First Step to HB 6 Repeal: Senate Passes Romanchuk Bill

February 19, 2021

The Ohio Senate this week unanimously passed Senate Bill 10 — the OMA-supported bill introduced by Sen. Mark Romanchuk (R-Mansfield) to repeal House Bill 6’s decoupling provision, which allowed FirstEnergy to lock in annual guaranteed revenue at record-setting 2018 levels ($978 million).

SB 10 would also repeal the “significantly excessive earnings” provision authorized in the last state budget (HB 166). That change to the so-called SEET test had allowed FirstEnergy to combine profits across its three companies, offsetting “significantly excessive” Ohio Edison gains with those from less profitable companies, thereby avoiding related customer refunds.

Under SB 10, revenue collected under these provisions would be refunded. Anticipated decoupling costs for customers were estimated at $17 million for 2020 and more than $101 million for 2021 for all customer classes. SEET refund amounts are yet to be determined.

SB 10 now goes to the House for consideration. Meanwhile, Senate President Matt Huffman (R-Lima) has said he hopes to bring a nuclear subsidies repeal plan (Senate Bill 44) to the floor in about two weeks and that he expects the repeal legislation to become law.

These developments and more will be covered at the Feb. 25 OMA Energy Committee meeting. Guest speakers will be Sen. Romanchuk and Attorney General Dave Yost. Register here. 2/18/2020

Another Bill to Repeal HB 6 Nuclear Subsidies

February 19, 2021

Another bill has been introduced at the Statehouse to repeal the nuclear subsidies authorized by the scandal-plagued House Bill 6. Remarkably, the new legislation is sponsored by two of HB 6’s strongest supporters in 2019.

House Bill 128 was introduced by Rep. James Hoops (R-Napoleon) — chair of the House Public Utilities Committee — and Rep. Dick Stein (R-Norwalk), a vocal proponent of nuclear energy. The bill, which received its first hearing this week, would rescind HB 6’s $150 million a year in subsidies provided to Energy Harbor, owner of Ohio’s two nuclear power plants.

In short, HB 128 would:

  • Repeal $170 million in HB 6 generation subsidies, including $20 million a year for a handful of solar plants;
  • Eliminate the decoupling provision that locked in FirstEnergy revenue at record-setting 2018 levels ($978 million); and
  • End the change that reworked the “significantly excessive earnings” test to benefit FirstEnergy.

The sponsors of HB 128 say repeal of the subsidies is now necessary so the plants may continue to sell electricity into the PJM capacity market. (The OMA spotlighted this issue more than a year ago.)

The Senate, meanwhile, has its own subsidy-repeal plan in Senate Bill 44. 2/17/2021

FirstEnergy Ends Another Consumer Fee; More Questions Raised About $4M Payment to Randazzo

February 19, 2021

FirstEnergy announced this week it was ending a “lost distribution revenue” fee the utility has collected since 2011. In addition, the utility said it was taking other “proactive steps” in an attempt to repair its reputation amid the House Bill 6/Larry Householder bribery and racketeering scandal. This comes just two weeks after FirstEnergy announced it would forego the decoupling fee authorized by HB 6.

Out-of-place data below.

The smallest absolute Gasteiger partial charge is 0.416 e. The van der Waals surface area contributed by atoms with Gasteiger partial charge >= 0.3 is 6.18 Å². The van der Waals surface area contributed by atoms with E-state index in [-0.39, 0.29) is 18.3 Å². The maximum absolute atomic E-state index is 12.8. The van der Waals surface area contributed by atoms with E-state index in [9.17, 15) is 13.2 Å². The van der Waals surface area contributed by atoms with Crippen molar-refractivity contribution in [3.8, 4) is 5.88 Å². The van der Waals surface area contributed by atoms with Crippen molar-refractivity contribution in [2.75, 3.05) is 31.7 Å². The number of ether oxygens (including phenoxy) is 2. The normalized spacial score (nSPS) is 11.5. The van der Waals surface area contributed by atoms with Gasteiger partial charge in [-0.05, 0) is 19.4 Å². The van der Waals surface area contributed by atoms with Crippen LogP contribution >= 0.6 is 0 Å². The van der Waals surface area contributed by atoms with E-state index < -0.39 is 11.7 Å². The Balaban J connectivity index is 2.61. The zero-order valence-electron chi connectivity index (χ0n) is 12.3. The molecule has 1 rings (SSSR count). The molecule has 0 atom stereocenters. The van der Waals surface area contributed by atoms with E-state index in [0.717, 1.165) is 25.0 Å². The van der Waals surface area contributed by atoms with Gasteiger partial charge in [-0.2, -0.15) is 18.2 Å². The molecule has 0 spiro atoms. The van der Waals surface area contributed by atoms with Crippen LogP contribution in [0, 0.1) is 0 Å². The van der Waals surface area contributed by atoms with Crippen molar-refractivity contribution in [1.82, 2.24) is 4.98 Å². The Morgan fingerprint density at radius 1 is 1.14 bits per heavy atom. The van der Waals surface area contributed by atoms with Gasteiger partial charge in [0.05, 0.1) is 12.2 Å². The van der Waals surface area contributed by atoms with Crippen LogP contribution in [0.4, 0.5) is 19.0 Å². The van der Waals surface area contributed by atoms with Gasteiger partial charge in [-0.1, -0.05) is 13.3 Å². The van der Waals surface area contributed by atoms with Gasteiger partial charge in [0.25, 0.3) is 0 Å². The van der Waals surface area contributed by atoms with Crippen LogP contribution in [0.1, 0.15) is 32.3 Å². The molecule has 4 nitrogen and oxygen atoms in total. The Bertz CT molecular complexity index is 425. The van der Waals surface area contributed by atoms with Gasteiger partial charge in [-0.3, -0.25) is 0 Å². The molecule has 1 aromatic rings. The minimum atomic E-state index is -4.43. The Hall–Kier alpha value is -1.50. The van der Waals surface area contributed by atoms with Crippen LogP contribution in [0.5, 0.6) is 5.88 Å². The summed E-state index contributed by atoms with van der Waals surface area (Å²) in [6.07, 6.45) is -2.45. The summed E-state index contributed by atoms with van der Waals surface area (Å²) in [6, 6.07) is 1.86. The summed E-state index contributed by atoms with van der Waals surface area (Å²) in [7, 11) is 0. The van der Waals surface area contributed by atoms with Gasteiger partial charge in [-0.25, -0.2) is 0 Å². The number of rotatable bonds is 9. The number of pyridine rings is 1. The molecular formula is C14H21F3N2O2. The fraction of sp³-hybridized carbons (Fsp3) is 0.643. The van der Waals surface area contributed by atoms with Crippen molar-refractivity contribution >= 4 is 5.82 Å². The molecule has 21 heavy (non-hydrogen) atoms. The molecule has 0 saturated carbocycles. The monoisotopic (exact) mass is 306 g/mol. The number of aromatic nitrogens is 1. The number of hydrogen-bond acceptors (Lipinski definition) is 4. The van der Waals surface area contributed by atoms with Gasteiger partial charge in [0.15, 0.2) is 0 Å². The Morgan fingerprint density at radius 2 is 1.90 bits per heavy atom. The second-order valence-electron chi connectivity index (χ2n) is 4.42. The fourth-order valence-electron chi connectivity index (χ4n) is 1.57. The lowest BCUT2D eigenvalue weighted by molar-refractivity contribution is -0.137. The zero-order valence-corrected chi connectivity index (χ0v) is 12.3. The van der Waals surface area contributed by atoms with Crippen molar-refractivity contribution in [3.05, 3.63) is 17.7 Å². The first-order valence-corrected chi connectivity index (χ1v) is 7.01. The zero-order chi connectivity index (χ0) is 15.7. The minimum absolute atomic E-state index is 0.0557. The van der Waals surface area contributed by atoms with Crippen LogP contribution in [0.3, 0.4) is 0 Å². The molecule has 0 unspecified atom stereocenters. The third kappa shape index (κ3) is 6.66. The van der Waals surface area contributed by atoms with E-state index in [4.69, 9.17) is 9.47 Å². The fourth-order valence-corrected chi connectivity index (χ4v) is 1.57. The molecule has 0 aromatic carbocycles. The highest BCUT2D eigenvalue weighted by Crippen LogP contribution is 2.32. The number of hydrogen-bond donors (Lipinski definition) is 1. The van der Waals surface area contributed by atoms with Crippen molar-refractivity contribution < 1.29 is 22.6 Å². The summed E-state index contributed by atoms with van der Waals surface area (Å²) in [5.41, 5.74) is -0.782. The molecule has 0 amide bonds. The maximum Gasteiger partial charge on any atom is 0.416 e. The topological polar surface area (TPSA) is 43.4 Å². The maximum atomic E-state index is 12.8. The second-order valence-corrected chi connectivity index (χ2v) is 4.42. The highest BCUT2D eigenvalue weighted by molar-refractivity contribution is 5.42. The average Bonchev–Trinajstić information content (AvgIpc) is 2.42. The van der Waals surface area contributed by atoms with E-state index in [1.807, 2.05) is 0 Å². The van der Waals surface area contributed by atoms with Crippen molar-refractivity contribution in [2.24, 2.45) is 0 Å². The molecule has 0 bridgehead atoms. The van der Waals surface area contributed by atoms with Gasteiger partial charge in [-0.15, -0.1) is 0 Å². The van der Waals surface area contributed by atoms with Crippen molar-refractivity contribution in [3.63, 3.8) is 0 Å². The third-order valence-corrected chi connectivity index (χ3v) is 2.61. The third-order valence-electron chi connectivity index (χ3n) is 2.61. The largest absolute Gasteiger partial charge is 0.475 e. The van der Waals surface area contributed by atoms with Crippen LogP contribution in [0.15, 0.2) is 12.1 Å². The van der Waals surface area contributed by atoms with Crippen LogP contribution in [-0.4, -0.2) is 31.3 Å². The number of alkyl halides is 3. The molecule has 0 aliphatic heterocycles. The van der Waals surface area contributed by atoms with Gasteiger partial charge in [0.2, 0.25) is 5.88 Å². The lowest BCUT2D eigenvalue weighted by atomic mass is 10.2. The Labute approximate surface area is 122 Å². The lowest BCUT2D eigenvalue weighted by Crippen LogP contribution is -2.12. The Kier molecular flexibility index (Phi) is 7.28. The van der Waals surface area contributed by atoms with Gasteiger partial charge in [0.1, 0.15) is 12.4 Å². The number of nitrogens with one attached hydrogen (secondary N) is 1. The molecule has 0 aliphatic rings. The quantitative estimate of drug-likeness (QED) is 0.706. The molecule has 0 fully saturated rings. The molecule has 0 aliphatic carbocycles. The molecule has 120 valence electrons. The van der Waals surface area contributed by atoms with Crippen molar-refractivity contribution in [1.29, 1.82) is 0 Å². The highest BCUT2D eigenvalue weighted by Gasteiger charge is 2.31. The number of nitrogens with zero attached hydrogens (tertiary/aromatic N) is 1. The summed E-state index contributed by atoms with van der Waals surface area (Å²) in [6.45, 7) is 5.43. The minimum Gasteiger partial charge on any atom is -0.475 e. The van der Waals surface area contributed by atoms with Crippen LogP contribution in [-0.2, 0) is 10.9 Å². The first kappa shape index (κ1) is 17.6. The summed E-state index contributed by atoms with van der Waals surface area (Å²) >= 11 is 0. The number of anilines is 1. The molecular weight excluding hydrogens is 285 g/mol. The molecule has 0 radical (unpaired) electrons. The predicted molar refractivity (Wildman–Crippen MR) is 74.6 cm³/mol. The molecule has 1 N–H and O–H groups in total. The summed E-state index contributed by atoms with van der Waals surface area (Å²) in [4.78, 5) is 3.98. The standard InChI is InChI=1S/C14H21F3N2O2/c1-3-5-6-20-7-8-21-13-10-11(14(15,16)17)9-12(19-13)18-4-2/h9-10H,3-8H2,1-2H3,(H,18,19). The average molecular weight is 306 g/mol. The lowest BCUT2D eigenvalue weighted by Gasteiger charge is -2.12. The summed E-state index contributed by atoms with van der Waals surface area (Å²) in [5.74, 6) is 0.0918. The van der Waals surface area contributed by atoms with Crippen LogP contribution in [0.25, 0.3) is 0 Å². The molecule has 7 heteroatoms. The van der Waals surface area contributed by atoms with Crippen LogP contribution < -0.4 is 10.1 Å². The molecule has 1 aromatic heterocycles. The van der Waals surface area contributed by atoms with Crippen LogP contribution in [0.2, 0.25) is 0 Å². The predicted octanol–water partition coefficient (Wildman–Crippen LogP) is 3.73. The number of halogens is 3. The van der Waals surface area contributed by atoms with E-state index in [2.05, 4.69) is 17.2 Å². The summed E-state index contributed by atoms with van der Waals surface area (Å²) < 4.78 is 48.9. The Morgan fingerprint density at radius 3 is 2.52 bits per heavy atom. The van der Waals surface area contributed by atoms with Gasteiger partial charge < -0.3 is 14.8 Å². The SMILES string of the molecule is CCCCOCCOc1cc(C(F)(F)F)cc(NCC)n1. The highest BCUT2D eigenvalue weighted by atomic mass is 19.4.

Meanwhile, Cleveland.com reporter Andrew Tobias reports that in a new disclosure to federal regulators, FirstEnergy is bringing renewed attention to a questionable $4 million payment the company made to former Public Utilities Commission of Ohio (PUCO) Chairman Sam Randazzo. The company now believes the payments “may have been for purposes other than those represented within the consulting agreement” that FirstEnergy had with Randazzo. The discovery of the payment prompted FirstEnergy to fire its then-CEO and other top executives last fall. 2/18/2021

PUCO Nominating Council Selects Six for Interviews

February 19, 2021

Six individuals will be interviewed later today (Friday, Feb. 19) in round two of the search to find the next Public Utilities Commission of Ohio commissioner for a seat that opens in April. Last month, Gov. Mike DeWine rejected the initial list of four finalists submitted by the PUCO Nominating Council.

Those selected for interviews are:

  • Daniel Shields, director of the Ohio Consumers’ Counsel’s analytical department (Independent);
  • Jade Davis, vice president of external affairs for Cleveland-Cuyahoga County Port Authority (Democrat);
  • Jenifer French, former Franklin County Common Pleas Court judge (Republican);
  • Melissa Shilling, chair of the Environmental Review Appeals Commission (Republican);
  • Nancy Hammond, former Fayette County Common Pleas Court judge (Republican); and
  • Virginia King, Refining Sustainability Manager for Marathon Petroleum LP (Republican).

After conducting private interviews, the council will advance four finalists to the governor. The appointment is subject to Senate approval. 2/19/2021